Preaching our lives over the interwebs

Hel­lo Jon, A.J. and Wess,

So we’ve been asked to write a “syn­chroblog” orga­nized by Quak­er Vol­un­tary Ser­vice. It is a week­day and there are work dead­lines loom­ing for me (there are always dead­lines loom­ing) so my par­tic­i­pa­tion may be spot­ty but I’ll give it a shot.

The top­ic of this par­tic­u­lar syn­chroblog is Friends and social media and in the invite we were asked to riff on com­par­isons with ear­ly Friends’s pam­phle­teer­ing and the web as the new print­ing press. I’m spot­ty on the details of the var­i­ous pam­phlet wars of ear­ly Friends but the web-as-printing-press is a famil­iar theme.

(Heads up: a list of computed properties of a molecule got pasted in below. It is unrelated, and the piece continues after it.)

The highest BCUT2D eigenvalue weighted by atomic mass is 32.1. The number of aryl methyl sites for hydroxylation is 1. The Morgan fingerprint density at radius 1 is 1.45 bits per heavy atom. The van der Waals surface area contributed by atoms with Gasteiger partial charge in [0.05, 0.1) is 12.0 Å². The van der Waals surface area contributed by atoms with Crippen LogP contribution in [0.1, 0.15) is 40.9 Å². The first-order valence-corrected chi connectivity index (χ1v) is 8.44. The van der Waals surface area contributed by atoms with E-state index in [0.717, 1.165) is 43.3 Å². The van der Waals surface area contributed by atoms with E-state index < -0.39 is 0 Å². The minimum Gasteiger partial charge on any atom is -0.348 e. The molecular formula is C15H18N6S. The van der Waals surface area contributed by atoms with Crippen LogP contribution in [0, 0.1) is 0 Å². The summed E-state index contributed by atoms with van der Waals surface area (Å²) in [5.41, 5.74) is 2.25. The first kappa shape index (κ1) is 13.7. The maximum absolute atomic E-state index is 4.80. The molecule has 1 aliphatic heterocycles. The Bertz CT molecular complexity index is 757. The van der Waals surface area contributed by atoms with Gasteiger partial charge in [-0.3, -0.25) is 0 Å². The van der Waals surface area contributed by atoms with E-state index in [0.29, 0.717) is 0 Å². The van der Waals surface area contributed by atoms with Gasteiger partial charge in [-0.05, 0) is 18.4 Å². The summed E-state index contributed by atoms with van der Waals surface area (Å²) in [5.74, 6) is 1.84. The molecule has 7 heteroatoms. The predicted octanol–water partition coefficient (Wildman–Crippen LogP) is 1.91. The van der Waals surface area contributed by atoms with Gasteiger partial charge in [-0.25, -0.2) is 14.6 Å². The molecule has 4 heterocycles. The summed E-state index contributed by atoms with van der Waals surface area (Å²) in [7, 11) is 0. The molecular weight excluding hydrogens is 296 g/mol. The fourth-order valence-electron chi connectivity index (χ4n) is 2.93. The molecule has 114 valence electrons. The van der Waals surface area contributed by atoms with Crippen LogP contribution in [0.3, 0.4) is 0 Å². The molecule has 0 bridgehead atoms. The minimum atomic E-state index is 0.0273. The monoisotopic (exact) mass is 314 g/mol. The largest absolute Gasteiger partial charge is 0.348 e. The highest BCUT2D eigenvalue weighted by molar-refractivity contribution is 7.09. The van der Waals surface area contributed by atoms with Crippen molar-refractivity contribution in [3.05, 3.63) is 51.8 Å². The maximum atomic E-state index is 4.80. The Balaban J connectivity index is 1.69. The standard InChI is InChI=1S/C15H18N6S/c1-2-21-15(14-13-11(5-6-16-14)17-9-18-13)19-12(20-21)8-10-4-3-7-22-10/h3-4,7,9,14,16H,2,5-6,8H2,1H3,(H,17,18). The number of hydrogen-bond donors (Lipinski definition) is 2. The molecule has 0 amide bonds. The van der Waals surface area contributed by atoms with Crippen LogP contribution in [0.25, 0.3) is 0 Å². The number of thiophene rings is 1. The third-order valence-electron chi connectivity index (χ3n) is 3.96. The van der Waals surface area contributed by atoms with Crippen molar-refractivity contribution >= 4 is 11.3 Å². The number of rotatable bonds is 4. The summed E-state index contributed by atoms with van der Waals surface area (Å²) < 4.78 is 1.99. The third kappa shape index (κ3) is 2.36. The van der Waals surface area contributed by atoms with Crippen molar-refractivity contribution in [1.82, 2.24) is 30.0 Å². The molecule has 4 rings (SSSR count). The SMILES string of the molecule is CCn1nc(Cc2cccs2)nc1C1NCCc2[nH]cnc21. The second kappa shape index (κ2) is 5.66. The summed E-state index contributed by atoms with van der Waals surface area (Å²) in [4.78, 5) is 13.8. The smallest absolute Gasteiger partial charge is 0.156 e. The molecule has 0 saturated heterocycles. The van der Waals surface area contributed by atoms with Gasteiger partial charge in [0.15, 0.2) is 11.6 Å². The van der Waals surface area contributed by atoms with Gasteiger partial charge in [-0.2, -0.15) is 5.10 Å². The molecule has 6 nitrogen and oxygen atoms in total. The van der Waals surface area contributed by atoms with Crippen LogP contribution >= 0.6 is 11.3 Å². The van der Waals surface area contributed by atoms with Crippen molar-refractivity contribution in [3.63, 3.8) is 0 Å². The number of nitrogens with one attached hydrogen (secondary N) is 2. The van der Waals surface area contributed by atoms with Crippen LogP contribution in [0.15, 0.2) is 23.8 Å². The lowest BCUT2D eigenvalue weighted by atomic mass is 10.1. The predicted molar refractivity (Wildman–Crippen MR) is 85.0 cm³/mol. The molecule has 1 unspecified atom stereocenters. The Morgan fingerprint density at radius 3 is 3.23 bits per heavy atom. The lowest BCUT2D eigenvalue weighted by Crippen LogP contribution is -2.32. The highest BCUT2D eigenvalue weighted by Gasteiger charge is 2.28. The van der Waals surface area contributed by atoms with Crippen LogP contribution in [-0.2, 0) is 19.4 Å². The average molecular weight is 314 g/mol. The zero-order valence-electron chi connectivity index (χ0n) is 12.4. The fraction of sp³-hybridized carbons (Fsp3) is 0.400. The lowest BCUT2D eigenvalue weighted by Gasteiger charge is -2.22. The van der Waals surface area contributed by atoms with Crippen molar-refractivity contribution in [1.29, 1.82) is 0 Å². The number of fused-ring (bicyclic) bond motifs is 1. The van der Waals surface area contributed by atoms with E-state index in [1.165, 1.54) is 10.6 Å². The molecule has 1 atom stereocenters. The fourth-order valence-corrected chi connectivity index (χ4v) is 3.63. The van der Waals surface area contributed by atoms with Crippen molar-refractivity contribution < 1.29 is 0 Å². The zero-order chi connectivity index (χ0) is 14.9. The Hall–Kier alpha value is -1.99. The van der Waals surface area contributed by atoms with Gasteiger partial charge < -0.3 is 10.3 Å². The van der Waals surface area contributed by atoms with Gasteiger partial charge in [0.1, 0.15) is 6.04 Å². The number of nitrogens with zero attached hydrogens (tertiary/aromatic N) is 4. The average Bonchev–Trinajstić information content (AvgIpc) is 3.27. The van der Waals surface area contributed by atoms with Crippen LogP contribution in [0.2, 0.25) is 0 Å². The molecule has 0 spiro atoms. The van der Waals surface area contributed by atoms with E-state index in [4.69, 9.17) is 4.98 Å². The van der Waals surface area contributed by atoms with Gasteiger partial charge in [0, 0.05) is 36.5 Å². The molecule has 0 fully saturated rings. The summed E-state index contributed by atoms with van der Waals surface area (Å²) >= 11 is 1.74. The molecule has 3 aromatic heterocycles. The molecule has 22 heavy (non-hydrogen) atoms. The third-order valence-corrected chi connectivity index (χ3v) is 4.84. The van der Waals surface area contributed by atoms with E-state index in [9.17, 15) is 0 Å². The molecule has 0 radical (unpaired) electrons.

I first man­gled the metaphors of web as print­ing press nine­teen years ago. That sum­mer I start­ed my first new media project to get paci­fist writ­ings online. The metaphors I used seem as fun­ny now as they were awk­ward then, but give me a break: Mark Zucker­berg was a fifth grad­er hack­ing Ataris and even the word “weblog” was a cou­ple of years away. I described my project as “web type­set­ting for the move­ment by the move­ment” and one of my sell­ing points is that I had done the same work in the print world.

Frac­tured as my metaphors were, online media was more like pub­lish­ing then that it is now. Putting an essay online required tech­ni­cal skills and com­par­a­tive­ly high equip­ment costs. The con­sis­tent arc of con­sumer tech­nol­o­gy has been to make post­ing ever eas­i­er and cheap­er and that has moved the bar of qual­i­ty (raised or low­ered depend­ing on how you see it)